Japanese Knotweed – Friend or Foe?

Japanese Knotweed

We all know Japanese Knotweed (Latin names include: Polygonum cuspidatum; Reynoutria japonica; Fallopia japonica) as an invasive and prolific plant that is creating problems wherever it grows.

It is a native plant of the Far East and was brought to Britain in the 19th Century primarily as a fodder plant, an ornamental and for erosion control. Since then, it has spread throughout the Western world and ranges from small isolated clumps to spreading forests of many acres. In fact, outside it’s native range, the University of Leicester has identified the plant as a cloned female and it is thought that it is the biggest female organism in the World!

Here’s a slightly different look on what this plant can be rather than the scourge it has been labelled, but I shall treat it like we do any other plant in our expanding repertoire of plant knowledge.

WARNING: This plant is classed as a major problem within the UK. You could be fined up to £5,000 or be sent to prison for up to 2 years if you allow contaminated soil or plant material to spread into the wild.

Please refer to GOV.UK and The Environment Agency for more information.

Food uses
Japanese Knotweed is not generally considered a food within the UK due to the rules and regulations regarding the spread and possible problems this plant may cause. However, throughout it’s range in the Far East and even through the USA it is a recognised food source (with a sneaky following in UK).

The best time to eat Japanese Knotweed is when it is just putting out its shoots, up to about 20cm in length. After that, they can get a bit stringy but as long as the stem feels ‘juicy’ it can be cooked and eaten.

The plant is rich in Vitamins C and A, tastes a little bit like a less tart rhubarb and the shoots can be can be cooked like asparagus, the stems can sliced and put in to crumbles, added to muffins, use as a replacement for celery for dipping when you host those posh dinner parties or split and stuff with cream cheese (or peanut butter) and sprinkle dried fruit and/or nuts on the top.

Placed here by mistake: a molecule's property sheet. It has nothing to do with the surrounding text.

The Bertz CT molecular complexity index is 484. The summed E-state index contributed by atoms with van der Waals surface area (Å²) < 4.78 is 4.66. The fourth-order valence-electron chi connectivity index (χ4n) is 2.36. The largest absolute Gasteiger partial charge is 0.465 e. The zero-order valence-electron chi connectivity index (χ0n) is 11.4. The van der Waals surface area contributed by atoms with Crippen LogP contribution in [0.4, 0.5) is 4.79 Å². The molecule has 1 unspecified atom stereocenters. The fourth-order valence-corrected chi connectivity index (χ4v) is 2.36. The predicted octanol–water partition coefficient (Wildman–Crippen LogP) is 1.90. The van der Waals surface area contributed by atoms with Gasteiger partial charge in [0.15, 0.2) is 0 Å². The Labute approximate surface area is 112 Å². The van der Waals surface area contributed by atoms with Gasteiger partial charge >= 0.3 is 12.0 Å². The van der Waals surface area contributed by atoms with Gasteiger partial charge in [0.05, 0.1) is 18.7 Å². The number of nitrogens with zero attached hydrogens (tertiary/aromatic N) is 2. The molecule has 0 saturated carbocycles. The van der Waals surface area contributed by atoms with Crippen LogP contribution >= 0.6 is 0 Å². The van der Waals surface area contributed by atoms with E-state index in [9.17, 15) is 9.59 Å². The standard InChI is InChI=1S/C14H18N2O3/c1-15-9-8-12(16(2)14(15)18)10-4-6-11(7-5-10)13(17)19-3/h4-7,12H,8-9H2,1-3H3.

For those of us who booze forage, you can make Knotweed vodka.

In the Far East and the USA, it seems the thinking is ‘If you can’t eradicate it, eat it.’

Another word of warning though – There have been incidences of sensitivity to the plant similar to those seen from hogweed.

Japanese Knotweed anyone?
Japanese Knotweed anyone?

Non-Food uses
Similar to Rosebay Willowherb, Japanese Knotweed is a pioneer species and able to rapidly populate disturbed land. One of the local names for this plant is ‘Volcano weed’ as it turns up around areas of recent volcanic activity (rather like the way Willowherb is known as ‘Fire weed’). With that ability and its tolerance of a wide range of soil pH, it has been used as a method of soil amelioration on contaminated land. Some research is also being done as to its potential use as a biofuel.

The plant is a good nectar producer so is an attractive and useful plant for bees and other insects.

As a plant dye, it gives a plum to rose-gold colour to fabrics.

Medicinal uses – now we’re talking!
Japanese Knotweed has been used in Oriental medicine for a few hundred years in various forms of preparation for the treatment of such diverse ailments as sore throats, wounds and burns, arthritis, coughs and the production of phlegm, menstruation problems and even snake bites!

It’s like the ‘Plantain of the East’.

Furthermore, it has the highest level of plant resveratrol, a compound found in red grapes, blueberries, peanuts and mulberries that is reputed to have antioxidant and anti-aging properties, among other things.

Japanese Knotweed - the science
Japanese Knotweed – the science

And there’s more…
Scientific research is being carried out with Japanese Knotweed for the treatment of Lyme disease.

Yes, you read it right…

 …the treatment of Lyme disease.

As this is only a quick blog and therefore a ‘taster’ for you, the reader, to go out and expand your knowledge as you feel the need, I won’t go in to the scientific stuff. Suffice to say that Japanese Knotweed is becoming one of the most important plants in the treatment of Lyme disease and has shown to specifically address the nervous system and neurological complications as well as killing the Borrelia bacterium bacteria itself.

John Hopkins University
Saltwire Network
Practical Self Reliance.com
The Other Andy Hamilton

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